July 14, 1955. Rehearing Denied October 6, 1955.
Appeal from the District Court, Harris County, Ernest Coker, J.
Berry, Richards Baker, Ted Richards, Jr., De Lange, Hudspeth Pitman, Albert J. De Lange, C. M. Hudspeth, and Eugene J. Pitman, Houston, for appellants.
Julia Mae Anderson, Houston, for appellees.
This suit was one for rescission and cancellation of an alleged contract of sale of Lot 55 in Block No. 1 of Tasfield Subdivision No. 2, a subdivision in Harris County, Texas, according to an unrecorded plat of said subdivision, being out of 10 acres of land out of 210.4 acres of the Wiley Smith Survey on Hall's Bayou, a tributary of Green's Bayou, said contract being dated March 12, 1952, and being executed by Tasfield Investment Company, Inc., through its president, Mrs. Lizzie Tashnek, on the one hand, and J. W. Hefner and wife, Rose, described as Vendee, on the other.
The suit was brought by the said Hefners against the aforesaid Lizzie Tashnek and husband, Dave Tashnek, and against the Teshnek Realty Company and the Tasfield Investment Company, Inc., and in their suit plaintiffs additionally sought judgment for actual damages against defendants jointly and severally in the sum of $2,151 together with interest and costs; and additionally sought exemplary damages in the sum of $5,000; and additionally sought to have a lien affixed upon the property as the same was described in the above alleged contract of sale to secure the payment of the sums spent by plaintiffs in alleged good faith on the property as well as the amount of the purchase price paid by them; and plaintiffs additionally sought the foreclosure of the lien after the same had become affixed thereon.
The grounds upon which plaintiffs so sought rescission, so far as they are material, were (1) that the contract in question described the property according to an unrecorded map or plat and that this constituted a violation of Article 1137h, Penal Code, V.A.T.S., (2) that defendants fraudulently represented to plaintiffs that they had a good merchantable title to the property, (3) that defendants fraudulently represented that the improvements on the property were of good sturdy construction of first grade materials, and (4) that defendants, Lizzie Tashnek, or Dave Tashnek, fraudulently represented that the streets in said Addition were maintained by Harris County. Plaintiffs further alleged that each of the aforesaid misrepresentations were knowingly and designedly made with evil intent. And in such connection plaintiffs sought exemplary damages, as aforesaid.-Plaintiff further sought to recover the amount by which the property had become enhanced in value by reason of the improvements placed thereon by plaintiffs in good faith.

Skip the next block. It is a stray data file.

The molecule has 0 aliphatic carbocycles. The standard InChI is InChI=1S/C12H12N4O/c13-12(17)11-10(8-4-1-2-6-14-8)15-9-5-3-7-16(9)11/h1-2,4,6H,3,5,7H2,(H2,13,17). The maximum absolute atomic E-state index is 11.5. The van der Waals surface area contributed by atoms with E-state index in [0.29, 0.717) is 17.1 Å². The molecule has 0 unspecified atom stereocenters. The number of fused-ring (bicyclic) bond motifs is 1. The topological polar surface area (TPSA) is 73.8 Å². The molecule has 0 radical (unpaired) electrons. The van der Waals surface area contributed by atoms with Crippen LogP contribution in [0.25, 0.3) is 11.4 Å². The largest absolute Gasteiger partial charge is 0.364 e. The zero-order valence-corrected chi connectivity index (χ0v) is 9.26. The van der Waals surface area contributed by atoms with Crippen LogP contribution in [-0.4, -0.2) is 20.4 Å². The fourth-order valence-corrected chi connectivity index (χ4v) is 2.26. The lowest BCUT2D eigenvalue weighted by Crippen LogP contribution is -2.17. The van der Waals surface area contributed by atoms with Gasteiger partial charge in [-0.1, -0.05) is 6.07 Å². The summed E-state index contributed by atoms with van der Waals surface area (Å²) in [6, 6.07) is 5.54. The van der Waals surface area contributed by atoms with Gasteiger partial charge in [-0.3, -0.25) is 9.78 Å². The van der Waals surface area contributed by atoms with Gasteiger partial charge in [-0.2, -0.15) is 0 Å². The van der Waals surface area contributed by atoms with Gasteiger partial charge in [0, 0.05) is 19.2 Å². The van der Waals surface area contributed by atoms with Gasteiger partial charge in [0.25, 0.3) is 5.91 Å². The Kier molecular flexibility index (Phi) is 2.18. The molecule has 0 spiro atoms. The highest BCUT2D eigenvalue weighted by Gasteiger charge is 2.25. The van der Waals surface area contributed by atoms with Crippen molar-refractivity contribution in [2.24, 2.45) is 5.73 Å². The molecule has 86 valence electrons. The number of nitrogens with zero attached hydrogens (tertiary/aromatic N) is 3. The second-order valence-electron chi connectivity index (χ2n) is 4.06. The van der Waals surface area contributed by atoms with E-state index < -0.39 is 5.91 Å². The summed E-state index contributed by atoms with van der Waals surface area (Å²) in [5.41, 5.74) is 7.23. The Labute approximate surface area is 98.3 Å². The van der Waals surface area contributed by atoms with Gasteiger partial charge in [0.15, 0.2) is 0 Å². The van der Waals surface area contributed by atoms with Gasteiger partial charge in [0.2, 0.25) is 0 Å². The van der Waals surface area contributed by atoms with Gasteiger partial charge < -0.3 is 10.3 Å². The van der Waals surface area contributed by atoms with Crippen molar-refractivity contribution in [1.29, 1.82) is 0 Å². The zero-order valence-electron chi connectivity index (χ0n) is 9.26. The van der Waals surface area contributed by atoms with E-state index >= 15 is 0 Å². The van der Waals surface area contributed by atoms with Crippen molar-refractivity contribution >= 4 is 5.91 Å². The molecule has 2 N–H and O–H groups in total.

At the conclusion of all of the evidence defendants moved for an instructed verdict, which the court overruled. The jury found that the defendants had made the fraudulent representations relied upon by plaintiff, and further made the subsidiary findings essential to support of judgment against defendants for rescission upon the aforesaid alleged fraudulent representation and the jury further found said representations were made under circumstances which would support a judgment for exemplary damages in the sum of $750, and the jury found that the property had become enhanced by improvements placed thereon by plaintiffs in the sum of $1,200; and the court rendered judgment for plaintiffs and against defendants, Lizzie Tashnek and Dave Tashnek and Tasfield Investment Company jointly and severally in the sum of $1,922.90 with interest thereon at the rate of 6% per annum from the date of judgment, and affixed a lien upon the property as the same was described in the contract dated March 12, 1952, etc. We deem it unnecessary to give a further account of the proceedings below.
Defendants, hereafter designated appellants, have predicated this appeal upon 20 formal points, which are too lengthy to be set forth. The first group of these points complains of the admission of evidence. The second group of points relates to damages. The third group of points relates to the title and the fourth group of points relates to fraud.
First of all, we think it proper to consider whether the contract of March 12, 1952, is a violation of Art. 1137h of the Penal Code. If the same did constitute a violation of said Article, appellees would be entitled to have the contract denounced as void, as a matter of law, and it would not be necessary in such case to determine whether or not there were equitable grounds present to justify a rescission or cancellation.
Section 1 of Art. 1137h, which was enacted in 1931, reads as follows: 'No party shall file for record or have recorded in the official records in the County Clerk's office any map or plat of a subdivision of resubdivision of real estate wihout first securing approval therefor as may be provided by law, and no party so subdividing or resubdividing any real estate shall use the subdivision's or resubdivision's description in any deed of conveyance or contract of sale delivered to a purchaser unless and until the map and plat of such subdivision or resubdivision shall have been duly authorized as aforesaid and such map and plat thereof has actually been filed for record with the Clerk of the County Court of the county in which the real estate is situated.'
Section 2 provides that a party violating the provisions of Section 1, is guilty of a misdemeanor and shall be fined or confined in jail or shall be both fined and imprisoned and that each act of violation shall constitute a separate offense.